According to the IPA report on housing approvals in 2022, around 40% of the total number (about 66,000 units) form part of urban renewal projects that aim to densify existing areas of development. This represents an increase of around 200% on the previous year and substantially reduces the impact of new homes on the environment, in particular on Israel’s open spaces.

The Housing Ministry has already announced that a key framework for urban renewal — TAMA 38 — will be extended into 2024. Originally introduced in 2005 as a way to encourage earthquake-proofing of older buildings in key areas at risk in the north and east of the country, TAMA 38 is extensively used in Tel Aviv, Jerusalem, and the center of the country as a way of increasing the number and value of apartments in built-up areas. It gives developers additional building rights and tax breaks in exchange for upgrades to existing infrastructure.

The IPA is also working on the delivery of key projects in the industrial zone in Beersheba, in Petah Tikva, in the ultra-Orthodox city of Elad, and on the Tel Aviv/Givatayim/Ramat Gan boundaries.

According to the IPA, 2022 has also set records for the number of announcements of new national parks and nature reserves. These include the Mount Hiran Nature Reserve in the south, bordering on the Yatir Forest close to Beersheba. The reserve contains unique plant species and endangered songbirds, but was not previously officially protected from intrusive development. A marine park has also been declared off the coast of Caesarea to protect both antiquities and marine life there.

An aerial view of construction cranes in Modiin, July 2020. (ronib1979 via iStock by Getty Images)

With 34 new reserve areas announced alongside the growth in housing approvals, Dror Boymel, director of planning at the Society for the Protection of Nature (SPNI), told The Times of Israel: “The data proves what SPNI has been claiming for many years — it is possible to reach a high volume of housing units, through efficient and high-quality use of Israel’s urban spaces, while reducing the need to waste open land.”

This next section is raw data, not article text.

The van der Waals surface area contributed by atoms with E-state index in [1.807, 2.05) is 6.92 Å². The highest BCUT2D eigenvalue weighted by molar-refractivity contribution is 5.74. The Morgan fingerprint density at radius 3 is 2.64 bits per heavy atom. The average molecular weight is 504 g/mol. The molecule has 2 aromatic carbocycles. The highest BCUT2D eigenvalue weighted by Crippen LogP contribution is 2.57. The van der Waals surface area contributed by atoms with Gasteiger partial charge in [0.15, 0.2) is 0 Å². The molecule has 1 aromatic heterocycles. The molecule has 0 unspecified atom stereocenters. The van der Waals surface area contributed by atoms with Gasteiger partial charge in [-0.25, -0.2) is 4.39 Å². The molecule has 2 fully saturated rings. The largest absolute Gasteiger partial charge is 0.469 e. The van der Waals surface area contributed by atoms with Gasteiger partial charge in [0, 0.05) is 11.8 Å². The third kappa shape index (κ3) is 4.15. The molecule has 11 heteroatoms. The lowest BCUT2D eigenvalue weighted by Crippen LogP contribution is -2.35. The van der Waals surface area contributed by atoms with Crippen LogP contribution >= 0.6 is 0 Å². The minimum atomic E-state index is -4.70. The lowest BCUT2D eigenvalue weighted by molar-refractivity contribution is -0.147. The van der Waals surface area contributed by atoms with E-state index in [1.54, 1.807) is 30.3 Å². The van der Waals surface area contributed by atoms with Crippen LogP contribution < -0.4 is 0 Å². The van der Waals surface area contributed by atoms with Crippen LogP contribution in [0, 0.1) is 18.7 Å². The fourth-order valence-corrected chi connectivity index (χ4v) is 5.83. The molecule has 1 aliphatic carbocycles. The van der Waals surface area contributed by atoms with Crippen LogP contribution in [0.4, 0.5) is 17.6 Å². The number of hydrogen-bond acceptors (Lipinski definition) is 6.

The IPA is responsible for all aspects of planning in Israel, including transportation plans, with a key role in helping to deliver on the target of having 60% of all journeys be by public transportation by the year 2040. Over the last year, the administration progressed the electrification of Israel’s fleet of buses, developing electric charging stations at key locations, and it has tried to move forward with plans for a complex and controversial metro system across the Gush Dan region.

Over 2022, the IPA also approved 32 plans for photovoltaic facilities, covering around 7,150 dunams as well as moving forward plans to deliver renewable energy from agricultural land.

Hailing a successful and busy year, the head of the IPA, Raphael Almalich, said the agency was “committed to delivering for future generations of Israelis across all aspects of its work.”